School choice is all about giving parents and students the power to get an education that works for them.
Many times the local district school is the best place to go.
But when the local district school is not providing the education that students need, changing the system without access to other education options can be really difficult.
That was the lesson that Columbia parents learned this month when they tried to improve the system to help their students succeed.
As one parent put it earlier this month, “special education in the Columbia Public Schools is broken.”
Parents of students with special needs asked for one thing — the right to record meetings with school staff about their children’s Individualized Education Program (IEP). By law, any Missourian already has the right to record a meeting with another person, but a Columbia Public Schools policy requires staff to terminate any meeting that is being recorded.
Over 20 parents and students turned out at the CPS school board meeting to discuss the issue, describing how important it is that they be able to re-hear key aspects of conversations about how their child will be educated.
“I think we’ve actually had up to 12 people in a meeting for one of my kids,” said parent Kate Canterbury. “They have each other to rely upon. They have each other’s notes to rely upon. They have each other’s memories of the meeting to rely upon. I only had me. It’s just me. Facing the 12 people trying to just do what is best for my kid and that’s what this is about.
“It’s really hard to be in that room and concentrate and remember every single detail and take notes,” she said. “When you have two kids like mine we often end up jumping back and forth and I can’t remember all we are discussing and I can’t get all that down.”
Canterbury said recording the meetings would also help her children take more control of their own educational goals and needs.
“Why would we not give them the ability to go back and listen to this?” she said. “Hear what is said and still make sure to put into action. Let’s get them the authority to do that.”
Instead of acting on the parents’ requests to change the policy to allow recordings of meetings, the Columbia school board tabled the issue.
Then they circled the wagons and made the parents the bad guys.
A district-wide email jointly signed by the district’s Board of Education President and superintendent bemoaned the fact that parents stood up to ask for a meaningful change in the system.
“Over the last few weeks, there appears to be an intentional campaign against the incredibly hardworking staff of Columbia Public Schools,” reads the email. “There is an intentional effort to discredit, disgrace, and destroy the reputations of our leaders at every level (principals, staff, and district-level).”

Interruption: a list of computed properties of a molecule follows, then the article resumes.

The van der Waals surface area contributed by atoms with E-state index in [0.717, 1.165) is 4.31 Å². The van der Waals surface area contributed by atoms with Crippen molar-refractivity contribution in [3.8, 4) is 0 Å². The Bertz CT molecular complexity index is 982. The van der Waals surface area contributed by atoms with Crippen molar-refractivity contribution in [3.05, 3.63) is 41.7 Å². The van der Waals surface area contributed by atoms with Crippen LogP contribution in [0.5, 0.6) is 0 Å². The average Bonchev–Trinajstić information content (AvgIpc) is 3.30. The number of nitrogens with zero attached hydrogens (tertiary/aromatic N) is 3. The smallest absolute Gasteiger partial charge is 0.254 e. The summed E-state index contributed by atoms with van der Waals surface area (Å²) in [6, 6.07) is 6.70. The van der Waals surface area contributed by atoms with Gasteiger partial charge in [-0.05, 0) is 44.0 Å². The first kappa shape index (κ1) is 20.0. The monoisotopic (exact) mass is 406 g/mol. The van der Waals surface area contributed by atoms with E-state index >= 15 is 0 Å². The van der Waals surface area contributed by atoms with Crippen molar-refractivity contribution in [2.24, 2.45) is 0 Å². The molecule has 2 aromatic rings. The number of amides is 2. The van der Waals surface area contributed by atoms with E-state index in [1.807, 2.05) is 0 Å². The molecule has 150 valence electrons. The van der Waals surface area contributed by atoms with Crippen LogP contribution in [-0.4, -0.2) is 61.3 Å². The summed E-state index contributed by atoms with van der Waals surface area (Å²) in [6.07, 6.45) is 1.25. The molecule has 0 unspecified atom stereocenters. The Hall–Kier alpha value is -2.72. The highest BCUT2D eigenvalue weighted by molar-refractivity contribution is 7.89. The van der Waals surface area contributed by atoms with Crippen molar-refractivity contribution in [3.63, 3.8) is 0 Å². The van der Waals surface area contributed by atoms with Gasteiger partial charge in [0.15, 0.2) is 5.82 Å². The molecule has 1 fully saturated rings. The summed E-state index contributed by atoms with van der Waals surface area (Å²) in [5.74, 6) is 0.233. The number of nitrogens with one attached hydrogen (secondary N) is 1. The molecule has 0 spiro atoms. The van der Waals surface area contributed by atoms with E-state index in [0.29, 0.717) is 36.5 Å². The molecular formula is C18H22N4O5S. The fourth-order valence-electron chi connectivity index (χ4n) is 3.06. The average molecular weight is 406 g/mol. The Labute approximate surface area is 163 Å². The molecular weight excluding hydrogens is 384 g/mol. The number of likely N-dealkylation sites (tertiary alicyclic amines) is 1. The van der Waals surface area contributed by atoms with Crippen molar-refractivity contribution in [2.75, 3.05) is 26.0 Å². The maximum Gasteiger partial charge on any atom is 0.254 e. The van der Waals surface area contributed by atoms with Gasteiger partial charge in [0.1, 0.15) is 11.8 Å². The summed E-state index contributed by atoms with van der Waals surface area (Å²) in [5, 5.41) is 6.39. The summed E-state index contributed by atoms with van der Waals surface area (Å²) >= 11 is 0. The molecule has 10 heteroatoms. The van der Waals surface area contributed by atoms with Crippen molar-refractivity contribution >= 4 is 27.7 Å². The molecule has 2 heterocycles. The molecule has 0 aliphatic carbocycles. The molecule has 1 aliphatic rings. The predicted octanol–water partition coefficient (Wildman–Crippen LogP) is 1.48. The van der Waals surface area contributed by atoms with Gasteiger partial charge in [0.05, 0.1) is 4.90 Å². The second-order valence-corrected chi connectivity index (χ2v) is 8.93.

So, apparently, standing up and asking to do something you already have the legal right to do, something that will help parents help their children, is now an intentional campaign to destroy people at every level of a school system.
What the email did not mention is Columbia Public School’s failure to adequately serve students with special needs.
According to DESE data, only 13.2 percent of special needs students are proficient in ELA, only 9.4% are proficient in math, only 17.6% percent are proficient in social studies, and only 0.5% are proficient in science.
Additionally, Columbia Public Schools has 12 schools that are considered targeted schools by the state.
Target schools are identified when any subgroup (like students with special needs) are significantly underperforming their peers in the school. Statewide there are 335 targeted schools which makes up 15 percent of all schools in Missouri. In Columbia 35% of schools on are on the targeted list.
Columbia schools on the list include Alpha Hart Lewis, Blue Ridge Elem., Cedar Ridge Elem., David H. Hickman High, Derby Ridge Elem., John B. Lange Middle, Muriel W. Battle High School, Oakland Middle School, Parkade Elem., Rock Bridge Sr. High, Shepard Boulevard Elem., and West Boulevard Elem.
It seems like instead of accusing parents of coordinated attacks on the system, the system should do its job and work to provide the education all of its students deserve.
How the situation in Columbia plays out remains to be seen.
One thing is certain.
If those parents lived in St. Louis City or Kansas City then instead of fighting with the school bureaucracy, they could simply choose to send their children to a charter school that would be more open to listening to their concerns.
And if we had a program like an Empowerment Scholarship Account in Missouri, then those parents could afford to explore other options for their students.
This is why school choice matters.